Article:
By Christopher White, The Tablet’s National Correspondent
In two months time, voters in Ireland will head to the polls to decide whether to liberalize the eighth amendment – the Republic of Ireland’s constitutional provision that grants an equal right to life to unborn children and pregnant women, which was established in 1983 and effectively banned abortion within Ireland.
In May of 2015, voters in Ireland decided at the voting booth that its constitution should be amended to recognize same-sex marriage.
While official government polling data from 2016 found that Catholics account for 78 percent of the total population, in the Archdiocese of Dublin fewer than 20 percent of Catholics attend weekly Mass. In some rural areas, the Mass-going Catholics account for less than two percent of the population – down from more than 90 percent in the early 1970s.
Considering these statistics, among others, it’s no wonder that more than a few commentators have referred to the current era as a “post-Catholic Ireland.”
Yet alongside what many would describe as a downward spiral of the Irish faith – two things are happening, one locally, the other globally – that offer some glimmers of hope.
In January of this year, Bishop Nicholas DiMarzio appointed Father Chris Heanue as the new head of the Irish ministry for the Diocese of Brooklyn. That appointment came just months before Pope Francis is set to visit Ireland in August, a visit that Father Heanue believes will serve as a shot in the arm for the Church in Brooklyn and Queens and beyond.
The Ethnic Ministries
The diocese is chock-full of almost 30 ethnic ministries – Colombian, Mexican, Nigerian and more – but Father Heanue says that while “each apostolate comes with their own set of challenges and their own agenda,” many are often focused on helping their flock with ongoing migration or legal challenges.
He went on to explain that the concerns of the Irish apostolate are unique as it faces the challenge of recognizing its strong, influential past, while also reckoning with the current state of Catholicism in its native land, and giving cause for hope for its future.
As Father Heanue takes over for Father Brian Dowd, the outgoing head of the ministry, he is planning to organize a series of events, both social and spiritual, where the Irish are “recognized for the role in building the Church in Brooklyn and Queens, and yet, still needed.”
“We’re not just Irish on Saint Patrick’s Day,” Father Heanue said. “We need to keep the Irish united to the Church, not just on that one very holy day in our heritage, but throughout the year.”
Raised in Maspeth, Father Heanue is the youngest of four siblings by 13 years. While both of his parents were born in Ireland – his mother from County Meath and his father from County Galway – they met in New York.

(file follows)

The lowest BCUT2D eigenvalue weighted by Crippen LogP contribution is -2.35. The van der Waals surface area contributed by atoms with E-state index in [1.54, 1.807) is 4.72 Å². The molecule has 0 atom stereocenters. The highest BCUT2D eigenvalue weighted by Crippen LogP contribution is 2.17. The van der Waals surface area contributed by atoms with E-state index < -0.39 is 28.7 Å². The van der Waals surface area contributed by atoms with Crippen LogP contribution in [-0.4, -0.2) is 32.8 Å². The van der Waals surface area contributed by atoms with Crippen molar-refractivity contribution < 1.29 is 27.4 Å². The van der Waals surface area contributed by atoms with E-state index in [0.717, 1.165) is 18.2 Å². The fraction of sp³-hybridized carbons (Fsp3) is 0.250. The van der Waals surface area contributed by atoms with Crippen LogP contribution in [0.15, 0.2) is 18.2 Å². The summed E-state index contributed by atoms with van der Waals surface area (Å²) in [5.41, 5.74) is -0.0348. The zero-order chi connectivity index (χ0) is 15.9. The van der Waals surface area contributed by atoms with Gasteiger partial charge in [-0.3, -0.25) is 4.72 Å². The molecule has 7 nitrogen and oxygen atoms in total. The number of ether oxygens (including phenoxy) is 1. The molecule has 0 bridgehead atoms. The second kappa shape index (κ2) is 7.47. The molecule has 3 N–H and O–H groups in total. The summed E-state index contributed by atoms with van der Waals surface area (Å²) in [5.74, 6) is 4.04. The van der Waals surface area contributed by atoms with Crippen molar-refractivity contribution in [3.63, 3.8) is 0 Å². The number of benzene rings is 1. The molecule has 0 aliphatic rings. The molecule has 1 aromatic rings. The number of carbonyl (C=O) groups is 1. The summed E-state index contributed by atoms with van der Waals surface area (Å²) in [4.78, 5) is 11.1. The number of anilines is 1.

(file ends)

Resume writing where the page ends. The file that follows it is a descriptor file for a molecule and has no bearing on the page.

Father Heanue, who serves as the administrator of Holy Child Jesus parish, Richmond Hill, was able to spend most of his summer holidays in Ireland with his mother where he saw firsthand how the country was changing.
Rebellion Against Authority
While the economic boon of the Celtic Tiger in the 1990s and early 2000s fueled the rapid building of houses, roadways and factories, it happened alongside what the young priest describes as a “rebellion against the authority of the Church.”
Father Heanue said that in his own experience, he’s witnessed an uptick of “pregnancies outside of marriage, a lot of broken families, single-parent families, a falling away from Sunday worship, and a mockery of the Catholic Church in its rituals and a mockery of the priesthood, and a distrust of the Church and the priesthood.”
Within his own family, he laments the fact that he has many aunts, uncles and cousins that no longer go to Mass. He says that he believes in addition to the fallout over the clerical sexual abuse the crisis, which has roiled the country in recent decades, the fact that Catholicism was so intrinsic to Irish culture made it an easy target for rebellion and dissent.
Yet rather than offering a dark forecast for the future, he believes that the luck of the Irish has not run out – and that perhaps it isn’t luck at all, but rather a robust faith that can renew the country.
Off to Dublin
In August, he will travel to Dublin with a diocesan contingent on a pilgrimage led by Auxiliary Bishop James Massa to the World Meeting of Families, which will culminate with a visit by Pope Francis to the country.
“My hope is that the pope’s visit will be a booster shot for the country, for their respect for the Church, and that the World Meeting of Families will be a reminder of true, Christian families, and the importance of the family unity,” said Father Heanue.
“I also pray it’s a reminder of the dignity of human life.
“I think the pope’s visit there will bring back a sense of that faith which has been forgotten or has been muted by their culture.”
Yet for Father Heanue, he won’t be content with letting the task of reclaiming that culture stay behind in Ireland.
One of his goals for his ministry is to celebrate Masses in places where large numbers of Irish-Americans reside – like Breezy Point and Belle Harbor – maximizing on both his heritage and his youth.
“During this Year of Vocations, I’d like to show the young Irish kids that there’s a young Irish priest and foster some homegrown vocations, as well.”